Wells Fargo & Co. has recently launched a series of advertisements meant to rebuild trust with customers. But the ads, to pull an image from Wells Fargo’s long-ago campaigns, are putting the wagon before the horse.
Evidence of that is pilling up. On Thursday, the Wall Street Journal reported that Wells Fargo recently discovered that employees were improperly altering the documents of business borrowers, adding information to the accounts without the consent or notifying the clients. It’s not clear that altering the documents cost clients any money — a Wells Fargo spokesperson says it didn’t — but the problem is it has that familiar whiff of going behind customers’ backs, even though this is apparently on a smaller scale than Wells’s earlier scandal of phony accounts. Wells says that the activity continued to occur as recently as this year, and that it has reported the infractions to regulators.
The latest issue comes only a week after news came out that Wells Fargo admitted it had improperly collected fees on a Tennessee public pension fund. The fund says nearly $50,000. Wells Fargo claims less, but the bank also disclosed in a regulatory filing that it is discovering that improper fees could be a widespread problem in its pension fund business. The bank’s wealth management unit is also under investigation for pressuring clients into rolling over their low-cost 401(k) accounts into more expensive alternatives.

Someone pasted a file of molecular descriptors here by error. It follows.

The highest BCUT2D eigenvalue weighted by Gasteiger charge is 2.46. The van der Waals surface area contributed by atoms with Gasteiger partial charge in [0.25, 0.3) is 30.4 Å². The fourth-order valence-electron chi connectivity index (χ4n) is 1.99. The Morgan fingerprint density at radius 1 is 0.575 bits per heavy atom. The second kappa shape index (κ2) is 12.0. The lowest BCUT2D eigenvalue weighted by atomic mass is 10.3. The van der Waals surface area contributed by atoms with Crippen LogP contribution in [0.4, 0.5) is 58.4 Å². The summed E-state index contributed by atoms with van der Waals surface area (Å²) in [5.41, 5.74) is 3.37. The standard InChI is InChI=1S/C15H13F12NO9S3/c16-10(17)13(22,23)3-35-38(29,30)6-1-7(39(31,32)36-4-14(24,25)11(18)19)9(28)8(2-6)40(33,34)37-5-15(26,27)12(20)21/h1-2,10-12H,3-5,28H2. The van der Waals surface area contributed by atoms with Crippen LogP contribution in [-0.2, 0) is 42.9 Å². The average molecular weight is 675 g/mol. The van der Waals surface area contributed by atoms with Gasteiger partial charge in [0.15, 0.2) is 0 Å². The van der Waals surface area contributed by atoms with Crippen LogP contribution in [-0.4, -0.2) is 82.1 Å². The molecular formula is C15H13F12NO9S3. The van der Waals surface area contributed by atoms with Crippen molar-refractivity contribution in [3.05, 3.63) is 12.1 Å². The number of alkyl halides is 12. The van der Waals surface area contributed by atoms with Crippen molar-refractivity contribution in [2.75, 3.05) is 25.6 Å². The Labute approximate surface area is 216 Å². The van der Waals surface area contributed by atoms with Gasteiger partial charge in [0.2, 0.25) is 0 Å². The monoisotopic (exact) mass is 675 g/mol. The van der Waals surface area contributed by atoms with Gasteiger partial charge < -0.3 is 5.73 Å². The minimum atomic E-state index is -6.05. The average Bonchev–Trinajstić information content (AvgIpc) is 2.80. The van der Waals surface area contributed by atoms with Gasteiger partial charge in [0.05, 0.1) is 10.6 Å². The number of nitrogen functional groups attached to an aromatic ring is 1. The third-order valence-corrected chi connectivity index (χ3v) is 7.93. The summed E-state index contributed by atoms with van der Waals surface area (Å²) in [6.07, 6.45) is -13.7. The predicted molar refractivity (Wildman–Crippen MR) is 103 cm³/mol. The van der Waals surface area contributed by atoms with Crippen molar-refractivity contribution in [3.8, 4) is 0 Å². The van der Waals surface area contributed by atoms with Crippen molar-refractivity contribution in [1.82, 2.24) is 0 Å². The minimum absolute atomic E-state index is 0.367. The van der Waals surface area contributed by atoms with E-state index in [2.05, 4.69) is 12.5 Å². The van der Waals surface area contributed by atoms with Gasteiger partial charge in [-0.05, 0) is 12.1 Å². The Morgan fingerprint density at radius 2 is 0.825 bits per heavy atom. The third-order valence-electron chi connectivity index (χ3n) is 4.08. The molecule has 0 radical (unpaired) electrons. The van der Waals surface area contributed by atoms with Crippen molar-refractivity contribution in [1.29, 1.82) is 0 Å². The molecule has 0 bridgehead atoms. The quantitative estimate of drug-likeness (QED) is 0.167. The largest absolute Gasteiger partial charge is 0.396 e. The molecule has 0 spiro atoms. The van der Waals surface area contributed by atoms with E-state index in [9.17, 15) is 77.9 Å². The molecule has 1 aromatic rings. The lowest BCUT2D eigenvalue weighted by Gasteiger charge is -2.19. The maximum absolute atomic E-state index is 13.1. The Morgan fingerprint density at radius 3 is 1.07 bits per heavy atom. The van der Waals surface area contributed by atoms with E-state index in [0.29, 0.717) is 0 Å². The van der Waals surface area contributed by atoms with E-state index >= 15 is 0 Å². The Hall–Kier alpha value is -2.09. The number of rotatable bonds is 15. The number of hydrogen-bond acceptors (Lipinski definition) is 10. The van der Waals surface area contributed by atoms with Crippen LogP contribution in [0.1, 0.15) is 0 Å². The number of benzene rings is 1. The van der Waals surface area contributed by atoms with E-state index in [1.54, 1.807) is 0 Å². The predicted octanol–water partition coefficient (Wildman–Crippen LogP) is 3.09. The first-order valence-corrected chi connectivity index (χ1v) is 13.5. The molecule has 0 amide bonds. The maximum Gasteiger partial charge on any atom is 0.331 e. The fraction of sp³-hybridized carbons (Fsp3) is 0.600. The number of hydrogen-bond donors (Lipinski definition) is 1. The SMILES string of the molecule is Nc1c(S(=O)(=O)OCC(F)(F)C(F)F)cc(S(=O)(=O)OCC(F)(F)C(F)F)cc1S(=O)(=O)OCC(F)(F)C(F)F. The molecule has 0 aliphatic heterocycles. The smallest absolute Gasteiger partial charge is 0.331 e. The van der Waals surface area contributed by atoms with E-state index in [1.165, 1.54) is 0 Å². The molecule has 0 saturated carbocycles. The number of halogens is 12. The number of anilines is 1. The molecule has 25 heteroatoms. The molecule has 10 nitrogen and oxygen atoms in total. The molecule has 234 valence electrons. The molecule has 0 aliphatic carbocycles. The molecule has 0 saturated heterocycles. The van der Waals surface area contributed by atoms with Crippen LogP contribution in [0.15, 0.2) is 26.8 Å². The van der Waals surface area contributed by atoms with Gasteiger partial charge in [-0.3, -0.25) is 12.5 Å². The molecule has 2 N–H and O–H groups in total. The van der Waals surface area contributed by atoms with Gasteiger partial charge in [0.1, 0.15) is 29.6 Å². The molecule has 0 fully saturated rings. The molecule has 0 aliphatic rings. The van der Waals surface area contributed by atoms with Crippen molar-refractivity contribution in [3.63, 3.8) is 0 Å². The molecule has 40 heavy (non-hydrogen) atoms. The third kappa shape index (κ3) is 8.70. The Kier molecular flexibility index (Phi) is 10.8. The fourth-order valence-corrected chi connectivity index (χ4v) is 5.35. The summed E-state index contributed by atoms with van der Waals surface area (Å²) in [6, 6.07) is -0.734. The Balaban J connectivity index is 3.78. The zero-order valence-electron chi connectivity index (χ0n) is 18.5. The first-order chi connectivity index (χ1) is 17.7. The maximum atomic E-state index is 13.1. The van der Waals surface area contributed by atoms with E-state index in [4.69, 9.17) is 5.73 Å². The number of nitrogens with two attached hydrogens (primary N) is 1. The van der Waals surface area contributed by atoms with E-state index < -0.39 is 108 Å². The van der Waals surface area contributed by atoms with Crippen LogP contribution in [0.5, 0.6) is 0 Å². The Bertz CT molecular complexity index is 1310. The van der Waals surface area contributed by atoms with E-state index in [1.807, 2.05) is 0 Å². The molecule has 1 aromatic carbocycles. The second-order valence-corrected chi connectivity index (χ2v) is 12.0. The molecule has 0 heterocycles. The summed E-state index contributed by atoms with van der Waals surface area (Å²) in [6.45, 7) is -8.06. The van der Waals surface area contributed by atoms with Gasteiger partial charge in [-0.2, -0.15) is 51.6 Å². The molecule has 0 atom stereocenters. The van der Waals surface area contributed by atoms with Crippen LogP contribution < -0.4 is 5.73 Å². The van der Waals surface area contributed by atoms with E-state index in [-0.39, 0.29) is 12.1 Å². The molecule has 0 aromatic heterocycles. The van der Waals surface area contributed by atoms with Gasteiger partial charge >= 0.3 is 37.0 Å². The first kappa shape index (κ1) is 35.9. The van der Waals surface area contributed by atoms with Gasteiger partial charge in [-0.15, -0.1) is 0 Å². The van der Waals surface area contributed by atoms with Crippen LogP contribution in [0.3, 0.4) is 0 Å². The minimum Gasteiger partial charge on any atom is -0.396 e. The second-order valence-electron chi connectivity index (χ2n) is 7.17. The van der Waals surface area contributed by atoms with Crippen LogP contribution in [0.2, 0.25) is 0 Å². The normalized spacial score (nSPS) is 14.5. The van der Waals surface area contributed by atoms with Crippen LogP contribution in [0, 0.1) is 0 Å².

For Wells Fargo to spend money on an advertising campaign that says “trust us” seems like a giant waste of money, when evidence rolls out seemingly weekly that clients still shouldn’t.
But it also highlights a persistent and repeated problem that the bank and its CEO, Tim Sloan, have made throughout its recent scandal-plagued era. Wells Fargo has regularly said its problems are in the past, without spending the money it should to actually put those problems in the past. Wells Fargo, like other banks, doesn’t break out what it spends on compliance, and says it’s generally spending more, but in its most recent quarter it’s hard to see where. Salaries across the bank were up just 2 percent from a year ago, and down from the last three months of 2017. Overall expenses were up, but predominantly because of one-time costs, such as the $800 million it realized for paying its latest regulatory fine, which mostly had to do with auto lending. In February, the Federal Reserve sanctioned Wells Fargo for not having proper risk controls in place. The bank has since told shareholders it plans to cut costs, not raise them in order to improve compliance.